New York Times journalists immediately begin subtweeting Bret Stephens' defense of climate change skepticism
Bret Stephens made his debut in the pages of The New York Times opinion section today with a column defending climate change skepticism in the face of scientific surety, a take that didn't sit well with many of his colleagues in the newsroom.
Stephens, a 2013 Pulitzer Prize-winner who joined The Times earlier this year after critiquing Donald Trump's presidential campaign for The Wall Street Journal's opinion section, argued in his first column that the kind of overwhelming certainty that caused Hillary Clinton to overestimate her chances of electoral victory has crept into conventional wisdom surrounding climate science:
Claiming total certainty about the science traduces the spirit of science and creates openings for doubt whenever a climate claim proves wrong. Demanding abrupt and expensive changes in public policy raises fair questions about ideological intentions. Censoriously asserting one’s moral superiority and treating skeptics as imbeciles and deplorables wins few converts.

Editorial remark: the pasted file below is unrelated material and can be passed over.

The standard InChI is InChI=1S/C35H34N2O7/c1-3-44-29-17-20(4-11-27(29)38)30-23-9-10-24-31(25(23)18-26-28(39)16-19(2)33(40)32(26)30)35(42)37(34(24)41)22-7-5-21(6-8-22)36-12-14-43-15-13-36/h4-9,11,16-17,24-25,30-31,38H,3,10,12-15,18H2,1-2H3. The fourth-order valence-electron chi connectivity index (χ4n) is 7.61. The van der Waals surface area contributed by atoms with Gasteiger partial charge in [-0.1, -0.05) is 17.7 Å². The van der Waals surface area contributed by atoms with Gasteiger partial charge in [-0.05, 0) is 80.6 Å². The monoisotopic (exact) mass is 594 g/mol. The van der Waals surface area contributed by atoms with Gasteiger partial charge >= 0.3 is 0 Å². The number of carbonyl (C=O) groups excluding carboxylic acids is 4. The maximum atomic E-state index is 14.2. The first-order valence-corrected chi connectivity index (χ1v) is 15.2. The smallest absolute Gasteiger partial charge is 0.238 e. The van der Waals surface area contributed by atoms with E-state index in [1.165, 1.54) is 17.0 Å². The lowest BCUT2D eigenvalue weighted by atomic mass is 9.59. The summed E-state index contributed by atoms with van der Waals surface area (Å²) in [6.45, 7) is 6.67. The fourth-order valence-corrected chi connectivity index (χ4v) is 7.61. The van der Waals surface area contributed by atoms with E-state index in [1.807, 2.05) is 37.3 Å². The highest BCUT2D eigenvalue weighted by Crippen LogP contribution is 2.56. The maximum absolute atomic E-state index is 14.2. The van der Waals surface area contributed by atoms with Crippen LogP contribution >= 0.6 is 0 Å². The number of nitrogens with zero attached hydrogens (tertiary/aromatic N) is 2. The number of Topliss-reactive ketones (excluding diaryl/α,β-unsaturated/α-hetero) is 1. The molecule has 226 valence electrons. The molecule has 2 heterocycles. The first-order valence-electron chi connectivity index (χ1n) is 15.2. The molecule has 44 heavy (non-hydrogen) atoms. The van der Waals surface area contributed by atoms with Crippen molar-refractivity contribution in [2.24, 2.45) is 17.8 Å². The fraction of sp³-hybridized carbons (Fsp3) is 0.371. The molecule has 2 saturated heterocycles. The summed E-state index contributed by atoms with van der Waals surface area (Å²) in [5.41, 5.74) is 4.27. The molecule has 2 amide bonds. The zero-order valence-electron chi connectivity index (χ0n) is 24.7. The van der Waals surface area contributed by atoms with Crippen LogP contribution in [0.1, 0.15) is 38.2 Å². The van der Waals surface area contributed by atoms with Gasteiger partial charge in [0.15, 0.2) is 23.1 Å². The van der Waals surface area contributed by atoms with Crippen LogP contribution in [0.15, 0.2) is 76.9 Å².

None of this is to deny climate change or the possible severity of its consequences. But ordinary citizens also have a right to be skeptical of an overweening scientism. They know — as all environmentalists should — that history is littered with the human wreckage of scientific errors married to political power.
After the column was published Friday afternoon (readers were alerted with a push notification), New York Times journalists began responding on Twitter:
Stephens faced criticism from his new colleagues before he started at the Times. Declan Walsh, the Times’ Cairo bureau chief, objected on Twitter to the columnist's use of the phrase "disease of the Arab mind" in a column about anti-semitic views held by Arabs.
Max Fisher, an editor and writer at The New York Times, also took issue with the phrase.
Stephens defended the line on Twitter. Today, he noted that he has experienced bullying from critics on the left.
James Bennet, the editorial page editor of The New York Times and the former editor of The Atlantic, heralded Stephens' debut in a note on the Times' website celebrating the added diversity of opinion Stephens represents.
But, particularly during this turbulent and searching time in America and around the world, we should have the humility to recognize we may not be right about everything and the courage to test our own assumptions and arguments.
Correction: A previous version of this story misspelled James Bennet's surname.